To understand the problem, it’s worth picking up a tool from a proof of God’s existence that Dawkins rightly rejects – Unwin’s Bayesian approach. Unwin applies Bayes’ theorem to a set of entirely subjective assessments of the probability of various things if God exists (the sensation of good, the existence of evil, religious experience and miraculous events). Unwin crunches his subjective beliefs about the probability of those things of God exists, and winds up with some large probability of God’s existence. Dawkins rightly rejects this as a compelling scientific proof, but doesn’t recognize that this example shows the error in treating theism as a scientific hypothesis.
Bayes’ rule essentially assesses the probability of the data you observe if your hypothesis were true times the probability of your hypothesis being true relative to the probability of getting that data somehow (the probability of the data given that your hypothesis is true times the probability of your hypothesis being true plus the probability of the data given that your hypothesis is false times the probability that your hypothesis is false). What’s nice is that it allows a researcher to add his or her own subjective knowledge to the analysis up front, though enough data ought to wash out the effect of subjective bias.
What is the probability that the universe would look the way it does if there were no God? If there were? How do we assess those probabilities scientifically? God is, by definition, capable of creating anything, and without knowing a great deal more than we do about God’s will, it would be the height of hubris to insist that we know what God would prefer. It is possible to assess the probability of some event due to known natural causes, but without knowing the other part of the equation, our subjective assessment of the probability of God’s existence will dominate the equation.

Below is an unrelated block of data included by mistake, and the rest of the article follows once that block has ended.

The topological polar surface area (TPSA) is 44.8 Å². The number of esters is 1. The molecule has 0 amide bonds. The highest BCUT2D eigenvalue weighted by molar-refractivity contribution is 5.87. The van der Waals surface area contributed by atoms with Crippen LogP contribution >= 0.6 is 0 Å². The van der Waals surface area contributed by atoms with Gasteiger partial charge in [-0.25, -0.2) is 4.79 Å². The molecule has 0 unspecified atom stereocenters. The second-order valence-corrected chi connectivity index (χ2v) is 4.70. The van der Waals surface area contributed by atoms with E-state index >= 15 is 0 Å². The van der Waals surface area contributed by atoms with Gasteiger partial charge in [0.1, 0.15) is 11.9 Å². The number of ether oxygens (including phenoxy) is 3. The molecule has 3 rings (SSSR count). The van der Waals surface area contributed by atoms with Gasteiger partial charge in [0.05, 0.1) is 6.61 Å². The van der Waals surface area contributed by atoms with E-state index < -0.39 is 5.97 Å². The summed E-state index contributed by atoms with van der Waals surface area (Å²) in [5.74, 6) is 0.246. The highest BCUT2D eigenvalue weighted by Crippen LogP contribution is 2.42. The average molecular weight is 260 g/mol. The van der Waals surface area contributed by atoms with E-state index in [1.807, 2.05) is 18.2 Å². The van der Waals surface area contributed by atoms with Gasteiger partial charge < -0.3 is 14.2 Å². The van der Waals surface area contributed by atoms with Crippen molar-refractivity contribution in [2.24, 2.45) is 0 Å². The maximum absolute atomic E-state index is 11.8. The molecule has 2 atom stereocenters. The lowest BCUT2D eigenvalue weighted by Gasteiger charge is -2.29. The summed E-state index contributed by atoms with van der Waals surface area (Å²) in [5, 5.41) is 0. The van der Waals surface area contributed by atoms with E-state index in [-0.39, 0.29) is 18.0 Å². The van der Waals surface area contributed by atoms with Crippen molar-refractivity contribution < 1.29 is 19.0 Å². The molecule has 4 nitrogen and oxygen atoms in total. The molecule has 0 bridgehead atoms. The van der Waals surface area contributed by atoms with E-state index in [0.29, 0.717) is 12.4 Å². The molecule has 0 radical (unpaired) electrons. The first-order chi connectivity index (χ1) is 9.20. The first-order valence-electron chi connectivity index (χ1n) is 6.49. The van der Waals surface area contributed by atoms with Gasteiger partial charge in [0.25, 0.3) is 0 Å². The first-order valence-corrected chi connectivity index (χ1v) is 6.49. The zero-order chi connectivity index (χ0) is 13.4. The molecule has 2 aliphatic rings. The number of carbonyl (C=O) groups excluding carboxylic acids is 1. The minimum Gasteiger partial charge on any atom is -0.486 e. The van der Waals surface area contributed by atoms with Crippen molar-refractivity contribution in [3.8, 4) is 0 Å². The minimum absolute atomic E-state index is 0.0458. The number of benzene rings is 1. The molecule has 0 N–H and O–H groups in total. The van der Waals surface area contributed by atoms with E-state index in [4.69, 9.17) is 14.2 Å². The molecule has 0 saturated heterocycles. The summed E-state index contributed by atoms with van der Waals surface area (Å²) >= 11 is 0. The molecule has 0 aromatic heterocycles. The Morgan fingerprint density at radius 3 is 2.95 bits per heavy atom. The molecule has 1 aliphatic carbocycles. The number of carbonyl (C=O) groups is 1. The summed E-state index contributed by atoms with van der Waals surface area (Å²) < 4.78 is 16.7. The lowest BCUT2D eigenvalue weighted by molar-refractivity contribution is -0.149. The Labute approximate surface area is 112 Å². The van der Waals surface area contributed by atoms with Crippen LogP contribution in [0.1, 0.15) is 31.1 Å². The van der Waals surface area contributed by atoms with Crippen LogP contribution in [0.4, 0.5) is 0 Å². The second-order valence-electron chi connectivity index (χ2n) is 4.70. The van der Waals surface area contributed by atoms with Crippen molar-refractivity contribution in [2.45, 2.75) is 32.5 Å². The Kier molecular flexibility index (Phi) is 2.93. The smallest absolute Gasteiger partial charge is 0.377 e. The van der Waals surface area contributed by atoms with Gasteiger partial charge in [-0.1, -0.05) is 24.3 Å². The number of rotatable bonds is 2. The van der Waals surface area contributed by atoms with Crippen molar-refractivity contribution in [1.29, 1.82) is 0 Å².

People who approach the equation thinking that God almost surely exists will find confirmation for that belief in everything. People who think God almost surely doesn’t exist will find confirmation for that belief everywhere. And people who think that it isn’t coherent to attach a probability to God’s existence (a category Dawkins ignores entirely) will also reject the idea that additional evidence could possibly allow someone to assign such a probability.
Having arrived at that conclusion, such a person might well take the position that it’s not worth the effort to try to change people’s minds about the matter. Dawkins’ attempt at addressing the reason why people should care is singularly unimpressive. Chapter 8, “What’s wrong with religion? Why be so hostile?” lists a variety of cultural battles, including those over stem cells, equal rights regardless of sexuality, abortion and science in which religion has made itself a roadblock or where it has inspired violence.
The argument is that faith per se is harmful, and should be replaced by more constructive approaches to morality and metaphysics (Dawkins argues that metaphysical questions are unworthy of consideration anyway). The counterargument is that slavery ended in America thanks to religious people, and that Gandhi’s and Martin Luther King, Jr.‘s religious faiths were essential to their unquestionably good works. Indeed, he manages to discuss how religion drove Fred Phelps to promote his anti-gay bigotry in a protest at Coretta Scott King’s funeral without mentioning that King’s vocal support for gay rights was itself driven by her religious faith.
Dawkins is an important figure in the battles over science education, so it is, as RSR rightly notes, unfortunate to see his willingness to sacrifice science education in pursuit of a religious war. His attitude seems likely to turn off substantial chunks of his preferred audience, as evidenced by the largely mixed reviews from other sciencebloggers. However, it should make tonight’s event quite interesting.